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Health Department reports first West Nile death

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The New Mexico Department of Health announced today that a 76-year-old man from Bernalillo County has died from West Nile Virus infection. 

This is the first fatality due to West Nile Virus in New Mexico in 2012. The man had meningitis and encephalitis, the more severe clinical form of the disease and had been hospitalized since Aug. 23. The Department of Health originally reported this case Aug. 29.

“We have seen West Nile Virus cases in many different areas of New Mexico in the last month. We all need to do our best to prevent mosquito bites, especially people older than 50, who are at most at risk for developing serious complications from the disease,” said Cabinet Secretary of Health Catherine Torres, M.D.

New human cases by county:

Three new cases have been reported since the last update, bringing the total for this year to 21 cases.

The new cases are:

1. 44-year-old man from Bernalillo County. Encephalitis/meningitis.

2. 21-year-old woman from Valencia County. Encephalitis/meningitis.

3. 73-year-old woman from Sandoval County. Encephalitis/meningitis

Total human cases by county: 

Bernalillo County: 6 cases; 63-year-old man, encephalitis/meningitis; 58-year-old woman, encephalitis/meningitis; 55-year-old man, uncomplicated fever; 76-year-old man, encephalitis/meningitis, which resulted in death; 56-year-old woman, uncomplicated fever; 44-year-old man, Encephalitis/meningitis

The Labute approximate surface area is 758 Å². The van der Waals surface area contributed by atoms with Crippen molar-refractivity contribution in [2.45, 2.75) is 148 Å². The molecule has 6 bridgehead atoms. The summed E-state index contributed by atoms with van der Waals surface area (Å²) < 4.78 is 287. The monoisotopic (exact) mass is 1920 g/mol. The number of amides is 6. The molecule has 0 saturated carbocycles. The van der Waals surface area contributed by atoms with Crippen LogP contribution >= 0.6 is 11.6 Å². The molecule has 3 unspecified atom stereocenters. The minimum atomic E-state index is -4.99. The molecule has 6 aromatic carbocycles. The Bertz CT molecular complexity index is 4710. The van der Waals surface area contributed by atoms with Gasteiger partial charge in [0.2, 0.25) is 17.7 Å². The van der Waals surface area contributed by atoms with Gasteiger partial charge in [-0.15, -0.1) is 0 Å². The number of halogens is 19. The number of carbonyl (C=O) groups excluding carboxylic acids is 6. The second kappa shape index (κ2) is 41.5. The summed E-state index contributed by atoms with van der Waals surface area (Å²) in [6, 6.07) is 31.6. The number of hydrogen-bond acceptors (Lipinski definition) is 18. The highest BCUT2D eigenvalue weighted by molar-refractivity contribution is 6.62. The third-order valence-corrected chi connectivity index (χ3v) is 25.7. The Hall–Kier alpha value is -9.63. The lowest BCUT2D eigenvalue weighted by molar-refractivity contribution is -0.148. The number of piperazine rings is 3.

Cibola County: 1 case; 59-year-old man, uncomplicated fever.

Curry County: 1 case; 32-year-old man, uncomplicated fever.

Dona Ana County: 5 cases; 54-year-old man, encephalitis/meningitis; 76 year old man, encephalitis/meningitis; 78-year-old man, uncomplicated fever; 9 year old boy, encephalitis/meningitis; 72-year-old man, encephalitis/meningitis.

Lea County: 1 case; 59-year-old man, uncomplicated fever.

Rio Arriba: 1 case; 62-year-old woman, meningitis.

San Juan County: 1 case; 43-year-old man, uncomplicated fever.

San Miguel County: 1 case; 67-year-old man, uncomplicated fever. 

Sandoval County: 3 cases; 79-year-old man, encephalitis/meningitis; 81 year old man, encephalitis/meningitis; 73 year-old-woman, encephalitis/meningitis.

Valencia County: 1 Case; 21-year-old woman, encephalitis/meningitis.

To protect yourself from West Nile: 

• Use insect repellent on exposed skin and clothing when you go outdoors. The Centers for Disease Control and Prevention recommends repellents containing DEET, Picaridin, oil of lemon eucalyptus, or IR3535 for use on skin and permethrin for use on clothing. Always follow label directions when using insect repellents. 

• When weather permits, wear protective clothing such as loose-fitting, long-sleeved shirts, long pants and socks. 

• The hours from dusk to dawn are peak biting times for mosquitoes. Take extra care to use repellent and protective clothing, or avoid outdoor activities during these times. 

•Eliminate water-holding containers where mosquitoes lay their eggs, such as old tires, and regularly change the water in birdbaths, wading pools and pet water bowls. Make sure rain barrels are tightly screened. 

• Keep windows and doors closed if not screened. If you leave your house doors or windows open, make sure they have screens that fit tightly and have no holes. 

• Vaccinate your horses to protect them from West Nile Virus and Western Equine Encephalitis, which is also carried by mosquitoes. 

 Common West Nile Virus symptoms are fever, nausea, headache, and muscle aches. In rare cases, West Nile Virus can cause meningitis or encephalitis. If someone has these symptoms, they should see their health care provider. People older than 50 are at most risk for serious disease from West Nile Virus.